Fringe veterans – particularly antipodeans – probably remember Barrie Morgan – he was the hero of Barrie Morgan’s World of Organs, the Australian sitcom and Fringe show.
True, we have no evidence that it’s the same Barrie Morgan. In fact we desperately hope it isn’t. Just imagine being in something that creatively bonkers and then turning up (in a thunderstorm, I imagine, dressed in sodden rags) at Steve Bennett’s house, saying “I want to watch stuff and say it’s too creative and excessively bonkers. PLEASE, Steve. You owe me.”
Whoever Barrie is, the pressure’s on him to deliver for Chortle. Jay Richardson is writing for everyone BUT Chortle this year, Bennett’s young striplings have been tossed overboard (because of their low Fringepig ratings, we have no doubt) and he and Julia Chamberlain are up against it, probably fighting back the reviews like Jill and Chris dispatching Zombies in Resident Evil (That’s a game, by the way, Chortle. I thought I should explain as you have no young people left.)
Morgan sets out with a steady hand on the tiller, following a review-by-numbers style. He progresses from a brief biog to the opening to the show progression to the roundup.
So far so normal. Yet there’s something about Morgan that seems to be coming from 20 years ago. First, he complains of the “blurred reason behind the show” that is Simon Munnery Sings Soren Kierkegaard. Morgan doesn’t seem to get that Simon Munnery singing about a Danish philosopher is the entire, perfectly clear, reason for its own existence. And it shouldn’t escape Morgan that Kierkegaard was the first existentialist philosopher. Plus, if Morgan is going to say “Yes but WHY?” at Fringe shows he’s going to be very frustrated before the season is out.
Similarly he explains that Carl Hutchinson supported Chris Ramsey on a big tour. He chides: “Hutchinson must up his game of [sic] he wants to progress beyond being a perennial support act”. Yes, imagine only ever opening for a big star on a big tour. Must be shit. I’m reminded of Mark Steel talking about when teachers used to say “Pull your socks up or you’ll end up driving a van”. Kids today would say: “Wow, really? Is it my VERY OWN van?”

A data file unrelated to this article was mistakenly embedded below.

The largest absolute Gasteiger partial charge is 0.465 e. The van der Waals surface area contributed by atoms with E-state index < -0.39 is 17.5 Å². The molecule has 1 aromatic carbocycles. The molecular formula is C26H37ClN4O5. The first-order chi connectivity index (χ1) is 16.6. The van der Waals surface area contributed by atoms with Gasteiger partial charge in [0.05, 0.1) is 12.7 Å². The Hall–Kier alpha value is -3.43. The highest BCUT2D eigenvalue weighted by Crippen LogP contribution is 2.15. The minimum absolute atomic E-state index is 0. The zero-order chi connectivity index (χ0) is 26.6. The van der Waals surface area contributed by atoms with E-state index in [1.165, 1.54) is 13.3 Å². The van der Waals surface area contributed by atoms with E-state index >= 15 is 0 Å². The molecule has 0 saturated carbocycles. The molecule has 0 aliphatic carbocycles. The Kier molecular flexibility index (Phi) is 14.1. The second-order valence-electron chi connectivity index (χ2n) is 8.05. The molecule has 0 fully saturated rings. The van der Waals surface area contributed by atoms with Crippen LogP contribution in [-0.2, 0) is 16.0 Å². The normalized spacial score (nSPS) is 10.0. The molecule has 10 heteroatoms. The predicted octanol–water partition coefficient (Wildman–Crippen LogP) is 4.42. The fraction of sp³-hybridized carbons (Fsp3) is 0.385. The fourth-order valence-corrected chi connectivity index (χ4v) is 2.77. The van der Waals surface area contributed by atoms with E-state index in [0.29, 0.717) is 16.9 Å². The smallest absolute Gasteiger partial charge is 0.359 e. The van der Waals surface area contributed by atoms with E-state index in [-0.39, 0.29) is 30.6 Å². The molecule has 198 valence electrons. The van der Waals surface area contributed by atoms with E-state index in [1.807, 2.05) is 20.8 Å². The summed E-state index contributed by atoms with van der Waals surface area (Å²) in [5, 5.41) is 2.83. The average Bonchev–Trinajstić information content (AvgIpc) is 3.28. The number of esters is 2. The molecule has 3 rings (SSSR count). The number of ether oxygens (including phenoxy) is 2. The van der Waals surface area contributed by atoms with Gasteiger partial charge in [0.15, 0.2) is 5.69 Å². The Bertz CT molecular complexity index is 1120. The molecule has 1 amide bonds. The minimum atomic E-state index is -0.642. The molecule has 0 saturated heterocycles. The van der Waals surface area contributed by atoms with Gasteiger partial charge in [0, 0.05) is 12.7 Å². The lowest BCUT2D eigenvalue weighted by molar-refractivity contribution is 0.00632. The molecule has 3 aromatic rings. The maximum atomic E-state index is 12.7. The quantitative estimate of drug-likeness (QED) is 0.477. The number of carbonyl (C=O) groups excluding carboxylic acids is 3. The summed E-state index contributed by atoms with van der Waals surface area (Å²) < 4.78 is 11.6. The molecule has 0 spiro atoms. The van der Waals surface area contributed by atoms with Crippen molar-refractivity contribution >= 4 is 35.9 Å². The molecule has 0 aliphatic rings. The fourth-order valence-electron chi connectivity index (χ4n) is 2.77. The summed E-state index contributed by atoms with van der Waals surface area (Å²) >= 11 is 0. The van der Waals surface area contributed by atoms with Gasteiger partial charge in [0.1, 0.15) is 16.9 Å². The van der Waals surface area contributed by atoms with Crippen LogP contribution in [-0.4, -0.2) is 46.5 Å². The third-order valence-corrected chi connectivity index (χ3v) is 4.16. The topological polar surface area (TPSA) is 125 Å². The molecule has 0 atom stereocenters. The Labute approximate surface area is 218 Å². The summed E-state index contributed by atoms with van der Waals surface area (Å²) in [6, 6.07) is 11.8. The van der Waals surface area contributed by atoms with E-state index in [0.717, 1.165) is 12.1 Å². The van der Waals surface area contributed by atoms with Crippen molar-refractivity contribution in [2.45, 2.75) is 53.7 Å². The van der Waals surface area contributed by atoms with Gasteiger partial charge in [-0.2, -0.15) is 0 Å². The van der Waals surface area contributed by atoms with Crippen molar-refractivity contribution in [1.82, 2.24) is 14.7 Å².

There’s a similar lack of guile when, in another review, he tells us: “The highlight is a longer section about a recent trip to Amsterdam where [Jo] Caulfield recalls the loss of her writer’s notebook, the wealth of random ideas scribbled therein only reinforcing her stature as a prolific and proficient writer.” You do know that not everything comics say on stage is true, Barrie? You half expect him to write “I’m surprised she made it at all – some really strange things happened to her on the way to the show tonight.”
It’s difficult to know what Morgan wants exactly. “Year after year, show after show Jo Caulfield pulls in a crowd and entertains them in her world,” he says, going on to say that her latest opus does just that again. In fact he hardly says a bad word, concluding that “you wouldn’t expect anything else from Caulfield.” The three-star rating suggests that Morgan isn’t a fan of weathered professionalism.
Oddly enough, he likes Angela Barnes because she is just as good as “a comedian in their tenth year”. One has to conclude that Morgan is one of those parental reviewers who give out stars as reward and encouragement, rather than as straightforward assessment. I’m sure they’re both worth a four, but we all know that Caulfield doesn’t need any encouragement.
Although his reviews are plagued with the typographic cack-handedness we have come to expect from Chortle, happily Morgan never takes a flight of fancy – all his reviews are done with both feet firmly on the ground. There’s some bons mots though, such as Munnery being “a seasoned veteran and an assured driver for such a heavy vehicle”.
Morgan is an assured driver himself. He’s already writing reviews that a reviewer in their second year would be proud of.